NetScaler VPX Kinda Quick Start

Using a NetScaler within home lab is beneficial, mostly because you can use the same IP over and over for different services. Imagine providing VPN, Lync Autodiscover, Exchange Autodiscover, and SharePoint all over port 443. That’s what a NetScaler VPX can do for you, for free.

Below is a tutorial that will help you get started with NetScaler. For everyday admins who haven’t done this before, it takes some time to understand, but here are a few important things to note:

  • The NetScaler VPX is free, but you have to get a license and renew it annually. The license just requires you pasting in your FlexNet Host ID (which you get from command line later on in a tutorial), downloading the license, then uploading the license to your VPX.
  • You will need to allocate at least two IP’s to your NetScaler. One to manage from (MIP), and one subnet IP (SNIP). This subnet IP isn’t a subnet mask, it’s just another IP within the subnet that allows your NetScaler to monitor the servers within the subnet. In my lab, my management IP is and my subnet IP is If you forget to set your subnet up, your monitors will fail, and everything will show as down.

This section is mostly text. If you’d like to see a deployment with step-by-step screenshots, visit Phillip Jones’ NetScaler VPX tutorial.

Download, Deployment, Basic Configuration and License

  • First, go get the Citrix NetScaler VPX Express and License.
  • Scroll down to the middle until you see Download. I downloaded: NetScaler VPX for ESX 10.5.e.
  • Once the file has finished downloading, extract it to C:\temp. Keep this tab open, we’ll return to it later.
Deployment & Basic Configuration
  • Figure out what IP you’ll give your NetScaler, then add it to your local DNS.
  • Deploy your OVF
  • Don’t Power On after Deployment
  • Right-click VM -> Edit Settings -> Remove Network Adapter 2
  • Right-click VM -> Upgrade Virtual Hardware
  • Power on
  • Wait for the NetScaler to boot up, then enter in your IP information.
  • Open up a new tab in your browser, and load up your NetScaler by IP or hostname. My DNS is, so I point to http://netscaler
  • Login with nsroot and password nsroot
  • Next, you’ll be prompted to enter a few things: Subnet IP address, Host/DNS Server/Time Zone and License. Again, my Subnet IP is just the next available IP within my subnet (MIP:, SNIP:


  • Once you’re finished entering your SNIP, hostname/DNS/Time Zone, we need to do two things: 1. Get to the licensing page within your browser and 2. Get the host information needed to download your license.
  • Go back to the Citrix browser tab I referenced not closing in the first section, and scroll down a little more to License. Expand the + and click Get License.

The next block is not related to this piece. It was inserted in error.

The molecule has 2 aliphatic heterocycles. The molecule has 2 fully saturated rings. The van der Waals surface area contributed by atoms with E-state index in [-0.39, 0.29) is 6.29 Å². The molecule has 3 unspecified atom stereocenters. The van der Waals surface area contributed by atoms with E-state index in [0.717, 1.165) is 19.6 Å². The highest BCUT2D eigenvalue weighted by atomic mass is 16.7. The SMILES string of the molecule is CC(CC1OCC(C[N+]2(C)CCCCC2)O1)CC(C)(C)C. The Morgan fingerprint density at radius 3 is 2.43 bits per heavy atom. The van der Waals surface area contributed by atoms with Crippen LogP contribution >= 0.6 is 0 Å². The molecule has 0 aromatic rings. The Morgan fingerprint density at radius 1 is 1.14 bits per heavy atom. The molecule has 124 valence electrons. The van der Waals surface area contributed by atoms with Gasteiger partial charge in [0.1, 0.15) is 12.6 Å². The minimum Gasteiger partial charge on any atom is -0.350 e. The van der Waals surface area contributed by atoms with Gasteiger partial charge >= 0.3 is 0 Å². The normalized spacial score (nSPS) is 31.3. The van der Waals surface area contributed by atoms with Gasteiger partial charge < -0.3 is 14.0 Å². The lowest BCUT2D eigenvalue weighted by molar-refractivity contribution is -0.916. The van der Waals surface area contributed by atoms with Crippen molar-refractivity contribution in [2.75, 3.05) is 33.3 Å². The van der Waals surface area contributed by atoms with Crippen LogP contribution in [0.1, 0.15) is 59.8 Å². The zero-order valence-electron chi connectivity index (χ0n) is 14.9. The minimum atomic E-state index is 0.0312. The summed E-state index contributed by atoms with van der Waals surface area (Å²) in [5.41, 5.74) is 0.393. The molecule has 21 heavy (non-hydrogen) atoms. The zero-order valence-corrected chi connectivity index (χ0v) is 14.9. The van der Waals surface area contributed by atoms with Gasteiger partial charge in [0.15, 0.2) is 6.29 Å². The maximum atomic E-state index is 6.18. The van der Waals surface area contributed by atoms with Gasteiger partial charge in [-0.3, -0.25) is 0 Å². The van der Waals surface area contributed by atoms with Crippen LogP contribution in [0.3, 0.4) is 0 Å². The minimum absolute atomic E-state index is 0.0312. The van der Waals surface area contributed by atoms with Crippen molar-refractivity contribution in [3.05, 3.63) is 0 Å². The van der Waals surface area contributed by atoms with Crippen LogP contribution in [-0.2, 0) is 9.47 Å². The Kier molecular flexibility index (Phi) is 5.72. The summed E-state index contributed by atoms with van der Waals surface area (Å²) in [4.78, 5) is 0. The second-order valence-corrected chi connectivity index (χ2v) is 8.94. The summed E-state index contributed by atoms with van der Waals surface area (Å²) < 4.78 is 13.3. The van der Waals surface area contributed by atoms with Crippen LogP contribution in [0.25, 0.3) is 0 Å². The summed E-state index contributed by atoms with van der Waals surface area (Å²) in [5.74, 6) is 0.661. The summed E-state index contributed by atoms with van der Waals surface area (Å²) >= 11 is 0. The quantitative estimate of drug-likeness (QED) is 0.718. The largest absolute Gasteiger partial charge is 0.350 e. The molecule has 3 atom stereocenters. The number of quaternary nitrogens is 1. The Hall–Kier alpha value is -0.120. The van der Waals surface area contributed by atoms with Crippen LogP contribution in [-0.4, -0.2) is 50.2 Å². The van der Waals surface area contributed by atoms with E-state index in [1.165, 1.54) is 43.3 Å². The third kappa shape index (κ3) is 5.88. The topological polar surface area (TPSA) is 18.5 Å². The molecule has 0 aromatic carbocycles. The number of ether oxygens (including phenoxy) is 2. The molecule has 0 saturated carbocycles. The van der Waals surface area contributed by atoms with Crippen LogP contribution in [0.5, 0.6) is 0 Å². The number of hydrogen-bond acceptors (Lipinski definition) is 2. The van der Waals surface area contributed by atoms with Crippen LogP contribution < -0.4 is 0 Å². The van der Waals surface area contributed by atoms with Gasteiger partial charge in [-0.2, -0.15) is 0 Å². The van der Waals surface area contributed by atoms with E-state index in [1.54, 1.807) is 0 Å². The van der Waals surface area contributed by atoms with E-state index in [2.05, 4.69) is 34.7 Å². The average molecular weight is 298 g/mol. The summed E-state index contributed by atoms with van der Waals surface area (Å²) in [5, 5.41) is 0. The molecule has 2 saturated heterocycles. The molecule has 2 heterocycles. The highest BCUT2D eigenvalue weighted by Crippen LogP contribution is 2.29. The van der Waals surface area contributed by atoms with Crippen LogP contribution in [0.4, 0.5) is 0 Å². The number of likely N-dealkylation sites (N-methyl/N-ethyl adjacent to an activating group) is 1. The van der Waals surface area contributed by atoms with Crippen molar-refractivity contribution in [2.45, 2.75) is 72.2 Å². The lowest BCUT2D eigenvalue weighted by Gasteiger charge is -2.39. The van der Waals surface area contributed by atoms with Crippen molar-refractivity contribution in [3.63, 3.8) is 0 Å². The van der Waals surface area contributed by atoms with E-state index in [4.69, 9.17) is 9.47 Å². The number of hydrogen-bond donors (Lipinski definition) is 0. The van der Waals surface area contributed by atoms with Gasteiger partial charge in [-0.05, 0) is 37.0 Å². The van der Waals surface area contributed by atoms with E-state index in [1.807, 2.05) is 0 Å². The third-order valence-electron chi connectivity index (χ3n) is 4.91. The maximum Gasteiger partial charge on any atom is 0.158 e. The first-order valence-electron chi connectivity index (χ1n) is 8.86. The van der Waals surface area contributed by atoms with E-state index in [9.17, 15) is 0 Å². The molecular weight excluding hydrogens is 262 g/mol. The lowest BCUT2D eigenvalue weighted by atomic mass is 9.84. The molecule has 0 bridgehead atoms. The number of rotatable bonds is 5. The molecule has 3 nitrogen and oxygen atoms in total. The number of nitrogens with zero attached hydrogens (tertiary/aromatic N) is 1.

• Then click Allocate License.
  • Next, you’ll see a popup with your serial number. Click the serial number, and you’ll be brought to the license allocation page. Click Continuewhen prompted.
  • See that blank Host ID? We need to go get it from the NetScaler.


  • Fire up putty and connect to your NetScaler via SSH. This is required to get the information needed for your license.
  • Login with username nsroot and password nsroot
  • Type shell and enter.
  • Once at the shell prompt, type lmutil lmhostid -ether
  • Copy the FlexNet Host ID and go back to your browser. Paste it into the form box titled Host ID


  • Go back to the Citrix tab and paste that Host ID.
  • Click Continue -> Confirm -> OK
  • Your license will be downloaded and saved as a .lic file
  • Back to your NetScaler tab (http://netscaler), upload your license.
  • Click reboot
  • Now that your license is setup, and you’ve rebooted, HTTPS will work! Login to your netscaler via HTTPS and change the nsroot password: System  -> User Administration -> Users -> nsroot -> Change Password.
  • Now enable some features: System -> Settings -> Configure Basic Features, then check all these boxes:


  • Optional: Configure Advanced Features -> Web Logging, IPv6 Protocol Translation, EdgeSight Monitoring, AppFlow, Responder, vPath.
  • Since the VPX is a virtual machine, it’s prone to time drift. Add an NTP Server to ensure AD authentication will work if you eventually set it up. System -> NTP Servers, add your DC’s NTP server. Once you’re done, hit Save*.
    * Hit Save a lot. I once lost a few hours worth of configuration because I forgot to save and the machine shut down unexpectedly.

  • Optional: Follow this step-by-step guide to setup Active Directory authentication
  • Optional: If you’d like to replace the SSL cert on the web management interface, use this tutorial which is way easier than the method Citrix provides.

In the next post, Using NetScaler VPX in your Home Lab, I’ll demonstrate how to use Content Switching within NetScaler to support a number of services over one SSL port/IP. It may be a little while, though.

Chrissy is a PowerShell MVP who has worked in IT for nearly 20 years, and currently serves as a Sr. Database Engineer in Belgium. Always an avid scripter, she attended the Monad session at Microsoft’s Professional Developers Conference in Los Angeles back in 2005 and has worked and played with PowerShell ever since. Chrissy is currently pursuing an MS in Systems Engineering at Regis University and helps maintain in her spare time. She holds a number of certifications, including those relating to SQL Server, SuSE Linux, SharePoint and network security. She recently became co-lead of the SQL PASS PowerShell Virtual Chapter. You can follow her on Twitter at @cl.

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